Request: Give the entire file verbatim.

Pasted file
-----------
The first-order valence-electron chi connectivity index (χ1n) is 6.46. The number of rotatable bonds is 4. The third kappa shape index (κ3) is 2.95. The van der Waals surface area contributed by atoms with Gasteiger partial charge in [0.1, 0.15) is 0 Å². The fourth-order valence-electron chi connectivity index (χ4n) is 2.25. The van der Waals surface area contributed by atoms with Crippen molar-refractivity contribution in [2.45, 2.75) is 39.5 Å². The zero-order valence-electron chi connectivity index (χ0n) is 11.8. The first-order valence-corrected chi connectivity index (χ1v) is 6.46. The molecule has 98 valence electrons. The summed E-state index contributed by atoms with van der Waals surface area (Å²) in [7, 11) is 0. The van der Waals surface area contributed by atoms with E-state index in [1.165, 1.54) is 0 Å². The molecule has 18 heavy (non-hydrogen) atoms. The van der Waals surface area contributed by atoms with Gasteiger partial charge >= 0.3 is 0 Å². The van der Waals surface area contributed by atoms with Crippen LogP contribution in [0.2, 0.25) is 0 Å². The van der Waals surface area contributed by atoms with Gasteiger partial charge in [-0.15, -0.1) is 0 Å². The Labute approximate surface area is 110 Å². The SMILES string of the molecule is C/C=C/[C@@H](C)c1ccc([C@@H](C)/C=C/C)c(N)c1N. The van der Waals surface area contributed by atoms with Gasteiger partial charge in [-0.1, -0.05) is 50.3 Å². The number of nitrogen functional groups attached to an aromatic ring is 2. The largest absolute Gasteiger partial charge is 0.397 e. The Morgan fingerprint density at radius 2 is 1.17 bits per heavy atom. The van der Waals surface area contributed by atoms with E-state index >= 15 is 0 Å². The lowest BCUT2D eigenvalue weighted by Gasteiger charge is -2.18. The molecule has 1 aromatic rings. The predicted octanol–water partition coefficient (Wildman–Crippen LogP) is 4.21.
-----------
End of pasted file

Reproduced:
The first-order valence-electron chi connectivity index (χ1n) is 6.46. The number of rotatable bonds is 4. The third kappa shape index (κ3) is 2.95. The van der Waals surface area contributed by atoms with Gasteiger partial charge in [0.1, 0.15) is 0 Å². The fourth-order valence-electron chi connectivity index (χ4n) is 2.25. The van der Waals surface area contributed by atoms with Crippen molar-refractivity contribution in [2.45, 2.75) is 39.5 Å². The zero-order valence-electron chi connectivity index (χ0n) is 11.8. The first-order valence-corrected chi connectivity index (χ1v) is 6.46. The molecule has 98 valence electrons. The summed E-state index contributed by atoms with van der Waals surface area (Å²) in [7, 11) is 0. The van der Waals surface area contributed by atoms with E-state index in [1.165, 1.54) is 0 Å². The molecule has 18 heavy (non-hydrogen) atoms. The van der Waals surface area contributed by atoms with Gasteiger partial charge >= 0.3 is 0 Å². The van der Waals surface area contributed by atoms with Crippen LogP contribution in [0.2, 0.25) is 0 Å². The van der Waals surface area contributed by atoms with Gasteiger partial charge in [-0.15, -0.1) is 0 Å². The Labute approximate surface area is 110 Å². The SMILES string of the molecule is C/C=C/[C@@H](C)c1ccc([C@@H](C)/C=C/C)c(N)c1N. The van der Waals surface area contributed by atoms with Gasteiger partial charge in [-0.1, -0.05) is 50.3 Å². The number of nitrogen functional groups attached to an aromatic ring is 2. The largest absolute Gasteiger partial charge is 0.397 e. The Morgan fingerprint density at radius 2 is 1.17 bits per heavy atom. The van der Waals surface area contributed by atoms with E-state index >= 15 is 0 Å². The lowest BCUT2D eigenvalue weighted by Gasteiger charge is -2.18. The molecule has 1 aromatic rings. The predicted octanol–water partition coefficient (Wildman–Crippen LogP) is 4.21.